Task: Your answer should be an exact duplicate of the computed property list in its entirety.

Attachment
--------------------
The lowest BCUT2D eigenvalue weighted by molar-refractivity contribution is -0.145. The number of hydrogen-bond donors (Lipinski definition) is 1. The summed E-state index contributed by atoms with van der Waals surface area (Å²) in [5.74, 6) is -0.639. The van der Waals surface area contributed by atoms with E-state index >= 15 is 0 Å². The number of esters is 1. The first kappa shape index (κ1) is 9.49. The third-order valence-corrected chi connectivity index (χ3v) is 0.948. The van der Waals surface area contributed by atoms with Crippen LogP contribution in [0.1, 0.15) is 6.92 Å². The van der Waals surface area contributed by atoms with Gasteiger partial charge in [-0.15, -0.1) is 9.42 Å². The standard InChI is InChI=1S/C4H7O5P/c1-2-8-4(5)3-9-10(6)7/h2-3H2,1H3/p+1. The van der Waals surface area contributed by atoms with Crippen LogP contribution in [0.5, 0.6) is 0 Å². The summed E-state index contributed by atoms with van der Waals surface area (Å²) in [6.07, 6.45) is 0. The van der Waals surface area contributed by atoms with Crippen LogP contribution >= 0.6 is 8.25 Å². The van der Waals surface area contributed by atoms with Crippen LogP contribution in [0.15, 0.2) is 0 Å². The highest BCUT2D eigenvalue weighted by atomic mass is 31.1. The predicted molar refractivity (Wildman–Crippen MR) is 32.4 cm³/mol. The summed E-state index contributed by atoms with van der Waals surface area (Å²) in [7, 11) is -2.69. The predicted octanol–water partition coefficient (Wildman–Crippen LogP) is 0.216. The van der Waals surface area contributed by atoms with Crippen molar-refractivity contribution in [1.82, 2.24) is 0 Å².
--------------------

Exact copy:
The lowest BCUT2D eigenvalue weighted by molar-refractivity contribution is -0.145. The number of hydrogen-bond donors (Lipinski definition) is 1. The summed E-state index contributed by atoms with van der Waals surface area (Å²) in [5.74, 6) is -0.639. The van der Waals surface area contributed by atoms with E-state index >= 15 is 0 Å². The number of esters is 1. The first kappa shape index (κ1) is 9.49. The third-order valence-corrected chi connectivity index (χ3v) is 0.948. The van der Waals surface area contributed by atoms with Crippen LogP contribution in [0.1, 0.15) is 6.92 Å². The van der Waals surface area contributed by atoms with Gasteiger partial charge in [-0.15, -0.1) is 9.42 Å². The standard InChI is InChI=1S/C4H7O5P/c1-2-8-4(5)3-9-10(6)7/h2-3H2,1H3/p+1. The van der Waals surface area contributed by atoms with Crippen LogP contribution in [0.5, 0.6) is 0 Å². The summed E-state index contributed by atoms with van der Waals surface area (Å²) in [6.07, 6.45) is 0. The van der Waals surface area contributed by atoms with Crippen LogP contribution >= 0.6 is 8.25 Å². The van der Waals surface area contributed by atoms with Crippen LogP contribution in [0.15, 0.2) is 0 Å². The highest BCUT2D eigenvalue weighted by atomic mass is 31.1. The predicted molar refractivity (Wildman–Crippen MR) is 32.4 cm³/mol. The summed E-state index contributed by atoms with van der Waals surface area (Å²) in [7, 11) is -2.69. The predicted octanol–water partition coefficient (Wildman–Crippen LogP) is 0.216. The van der Waals surface area contributed by atoms with Crippen molar-refractivity contribution in [1.82, 2.24) is 0 Å².